Happy as a Duck in Andalusian Sauce

Last Friday we were invited by a dear old friend of ours to a wine tasting in Har Adar, near Abu Gosh. It is a beautiful drive up to the Jerusalem Hills that always reminds me of Provence. Yossi and his lovely wife Dina, who makes lovely biscuits,  were our gracious hosts. Yossi, who writes a blog called Yossi’s Wine Page, invites vintners from boutique wineries around the country to do wine tastings about once a month at his home .

This month’s event was a tasting of wines from Ben-Shoshan winery at Kibbutz Bror Hayil in the South. The award-winning winery makes approximately 12,000 bottles a year which are sold mostly in wine boutiques. Yuval Ben-Shoshan and his adorable son Gefen (which means a grape vine) were showing off their delicious wines.Bror Hayil in the Sou

Yuval makes his wine from grapes grown in two completely parts of the country. One is Avdat, in the northern Negev desert, an area that 1500 years ago was the center of the ancient kingdom of the Nabataeans, who also built Petra in Jordan. In spite of the desert climate, the Nabataeans were famous for developing irrigation systems, including underground storage cisterns, that allowed them to farm the land successfully with very little rain water; and modern Israeli farmers have done very much the same thing except using modern technology. The other area is at Kfar Shamai, in the northern Galilee, which is one of the countries grape-producing regions.

The result is an outstanding Shiraz 2007, which won a bronze medal at the Israel Wine Awards this year, Cabernet Sauvignon Avdat, Cabernet Sauvignon Kfar Shamai, and a Cabernet-Merlot blend. We tasted the first three wines and came home with a bottle of Shiraz and Cabernet Avdat. The Shiraz was unusually light and fruity, and just right to drink a little cooler than room temperate, which is how it was served due to the heat of the hot Israeli sun beating down on us.

Mr BT’s birthday was last Sunday and I was lucky to find a whole duck on sale that I snapped up right away. I had never cooked a whole duck before, but I knew that I had to find something special to make for Mr BT’s special day. I found a recipe for duck with an Andalusian sauce where the duck is first marinated in a boiling marinade flavored with star anise and tumeric. It is served with an delicious sauce made of oranges, lemons, honey, and balsamic vinegar. I served the duck with pan-roasted potatoes and sauteed artichoke hearts and mushrooms. If I had served this dish in the winter, I would have served it over creamy polenta.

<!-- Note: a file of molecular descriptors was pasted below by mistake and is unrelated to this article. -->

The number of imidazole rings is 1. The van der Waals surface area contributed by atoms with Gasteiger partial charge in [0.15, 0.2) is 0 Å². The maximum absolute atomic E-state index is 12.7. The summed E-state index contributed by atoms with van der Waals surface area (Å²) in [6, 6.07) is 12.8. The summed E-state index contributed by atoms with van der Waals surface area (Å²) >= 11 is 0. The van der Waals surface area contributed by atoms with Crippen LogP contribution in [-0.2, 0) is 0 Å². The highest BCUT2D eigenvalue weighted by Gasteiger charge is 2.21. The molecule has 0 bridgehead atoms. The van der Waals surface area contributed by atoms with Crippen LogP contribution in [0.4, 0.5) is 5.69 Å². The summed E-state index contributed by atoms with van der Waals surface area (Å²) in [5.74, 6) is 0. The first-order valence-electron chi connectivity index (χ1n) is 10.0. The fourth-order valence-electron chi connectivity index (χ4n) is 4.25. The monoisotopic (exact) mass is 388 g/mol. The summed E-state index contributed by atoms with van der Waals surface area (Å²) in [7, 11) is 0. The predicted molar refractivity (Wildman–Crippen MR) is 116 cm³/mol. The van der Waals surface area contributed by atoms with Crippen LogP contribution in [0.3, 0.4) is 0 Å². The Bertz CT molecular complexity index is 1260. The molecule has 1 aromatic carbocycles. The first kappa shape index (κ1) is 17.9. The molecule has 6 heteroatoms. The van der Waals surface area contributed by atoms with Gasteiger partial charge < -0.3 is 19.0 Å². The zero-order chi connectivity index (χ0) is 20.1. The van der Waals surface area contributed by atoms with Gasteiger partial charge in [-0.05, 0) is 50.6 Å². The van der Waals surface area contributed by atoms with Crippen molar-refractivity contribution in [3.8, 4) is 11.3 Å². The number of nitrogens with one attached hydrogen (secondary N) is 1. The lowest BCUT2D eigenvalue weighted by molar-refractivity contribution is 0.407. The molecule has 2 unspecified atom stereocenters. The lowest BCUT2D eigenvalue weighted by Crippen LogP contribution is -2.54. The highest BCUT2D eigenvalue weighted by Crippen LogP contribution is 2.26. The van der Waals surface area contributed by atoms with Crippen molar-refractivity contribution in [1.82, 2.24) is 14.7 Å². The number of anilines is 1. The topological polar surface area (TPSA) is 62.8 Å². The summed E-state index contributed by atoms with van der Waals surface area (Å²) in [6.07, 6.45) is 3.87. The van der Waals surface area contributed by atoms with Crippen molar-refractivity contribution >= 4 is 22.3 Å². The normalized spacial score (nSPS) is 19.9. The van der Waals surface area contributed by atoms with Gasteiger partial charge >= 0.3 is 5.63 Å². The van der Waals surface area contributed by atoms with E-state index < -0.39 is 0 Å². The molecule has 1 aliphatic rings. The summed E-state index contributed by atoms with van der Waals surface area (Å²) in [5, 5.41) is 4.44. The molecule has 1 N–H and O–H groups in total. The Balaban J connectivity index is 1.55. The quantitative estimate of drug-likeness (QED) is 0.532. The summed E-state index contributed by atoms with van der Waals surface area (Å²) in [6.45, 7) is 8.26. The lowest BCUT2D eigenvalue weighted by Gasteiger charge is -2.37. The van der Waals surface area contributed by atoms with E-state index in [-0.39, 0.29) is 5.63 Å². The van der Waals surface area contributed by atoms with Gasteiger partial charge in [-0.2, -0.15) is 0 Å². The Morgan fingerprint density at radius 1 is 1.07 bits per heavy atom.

We toasted his birthday with the Ben-Shoshan Shiraz 2007. It was a perfect match to the sweet and sour Andalusian sauce.

For dessert, I served a light dessert of beautiful fresh figs with a drizzle of Provencal chestnut honey.

Roast Duck with Andalusian Sauce

Serving Size: 4

1.4 kg (3lb) whole duck

For Boiling Marinade:

1 quart of water

6 cloves garlic (skin on and bashed)

6 bay leaves

4 star anise

2 teaspoons salt

1 teaspoon tumeric

For the sauce:

Juice and zest of 2 large oranges

Juice of 1 medium lemon

2 cloves garlic (crushed)

1/2 a pint of chicken stock

60g (2oz) sultanas

2 tablespoons honey

1 tablespoon balsamic vinegar

1 heaping teaspoon cornstarch

3-4 teaspoons cold water for slurry

For the boiling marinade: Put all of the ingredients in a tall pot, such as an asparagus steamer, and bring to the boil. Boil for ten minutes and then reduce to a simmer.

Meanwhile, cut the wings tips off the duck and make two cuts into the carcass, parallel to the wing bones. This will allow the duck fat to escape during roasting.

Suspend the duck, using a butcher's hook or similar into the neck over the pot, without letting it fall into the marinade. Using a small soup ladle, pour the marinade all over the duck. Keep doing this until the duck has a nice golden yellow color from the tumeric. Place the duck on a rack in a roasting pan and dry for approximately one hour.

After the duck has dried, preheat the oven to 200C (400F) and roast the duck on a rack over a roasting tin of water for approximately one hour and a half. Check the duck half way through cooking because you may need to put a tent of aluminum foil over it to prevent the duck breast and wings from overcooking.